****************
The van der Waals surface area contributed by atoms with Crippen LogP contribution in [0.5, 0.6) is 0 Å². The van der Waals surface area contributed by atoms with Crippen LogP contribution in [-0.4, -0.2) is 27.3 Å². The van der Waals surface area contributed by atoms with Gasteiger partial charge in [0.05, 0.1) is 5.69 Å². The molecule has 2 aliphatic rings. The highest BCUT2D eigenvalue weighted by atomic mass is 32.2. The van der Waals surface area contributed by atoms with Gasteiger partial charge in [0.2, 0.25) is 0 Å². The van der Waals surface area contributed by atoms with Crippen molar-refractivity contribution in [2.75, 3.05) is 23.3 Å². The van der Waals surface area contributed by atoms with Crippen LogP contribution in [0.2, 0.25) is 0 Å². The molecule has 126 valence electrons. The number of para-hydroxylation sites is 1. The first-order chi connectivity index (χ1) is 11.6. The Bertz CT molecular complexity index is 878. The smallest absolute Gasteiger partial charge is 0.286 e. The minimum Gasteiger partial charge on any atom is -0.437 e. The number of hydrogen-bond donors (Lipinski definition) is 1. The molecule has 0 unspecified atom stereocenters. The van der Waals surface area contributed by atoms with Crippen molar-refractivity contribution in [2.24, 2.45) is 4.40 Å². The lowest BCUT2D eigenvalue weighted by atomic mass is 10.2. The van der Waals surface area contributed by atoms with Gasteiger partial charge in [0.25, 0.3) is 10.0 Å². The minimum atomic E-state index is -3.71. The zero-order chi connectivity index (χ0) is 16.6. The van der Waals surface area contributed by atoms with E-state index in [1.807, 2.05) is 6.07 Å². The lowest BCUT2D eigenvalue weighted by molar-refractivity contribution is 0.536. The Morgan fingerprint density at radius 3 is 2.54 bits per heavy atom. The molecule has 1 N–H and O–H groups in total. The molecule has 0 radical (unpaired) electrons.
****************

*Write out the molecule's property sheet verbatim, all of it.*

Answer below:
The van der Waals surface area contributed by atoms with Crippen LogP contribution in [0.5, 0.6) is 0 Å². The van der Waals surface area contributed by atoms with Crippen LogP contribution in [-0.4, -0.2) is 27.3 Å². The van der Waals surface area contributed by atoms with Gasteiger partial charge in [0.05, 0.1) is 5.69 Å². The molecule has 2 aliphatic rings. The highest BCUT2D eigenvalue weighted by atomic mass is 32.2. The van der Waals surface area contributed by atoms with Gasteiger partial charge in [0.2, 0.25) is 0 Å². The van der Waals surface area contributed by atoms with Crippen molar-refractivity contribution in [2.75, 3.05) is 23.3 Å². The van der Waals surface area contributed by atoms with Crippen LogP contribution in [0.2, 0.25) is 0 Å². The molecule has 126 valence electrons. The number of para-hydroxylation sites is 1. The first-order chi connectivity index (χ1) is 11.6. The Bertz CT molecular complexity index is 878. The smallest absolute Gasteiger partial charge is 0.286 e. The minimum Gasteiger partial charge on any atom is -0.437 e. The number of hydrogen-bond donors (Lipinski definition) is 1. The molecule has 0 unspecified atom stereocenters. The van der Waals surface area contributed by atoms with Crippen molar-refractivity contribution in [2.24, 2.45) is 4.40 Å². The lowest BCUT2D eigenvalue weighted by atomic mass is 10.2. The van der Waals surface area contributed by atoms with Gasteiger partial charge in [0.25, 0.3) is 10.0 Å². The minimum atomic E-state index is -3.71. The zero-order chi connectivity index (χ0) is 16.6. The van der Waals surface area contributed by atoms with E-state index in [1.807, 2.05) is 6.07 Å². The lowest BCUT2D eigenvalue weighted by molar-refractivity contribution is 0.536. The Morgan fingerprint density at radius 3 is 2.54 bits per heavy atom. The molecule has 1 N–H and O–H groups in total. The molecule has 0 radical (unpaired) electrons.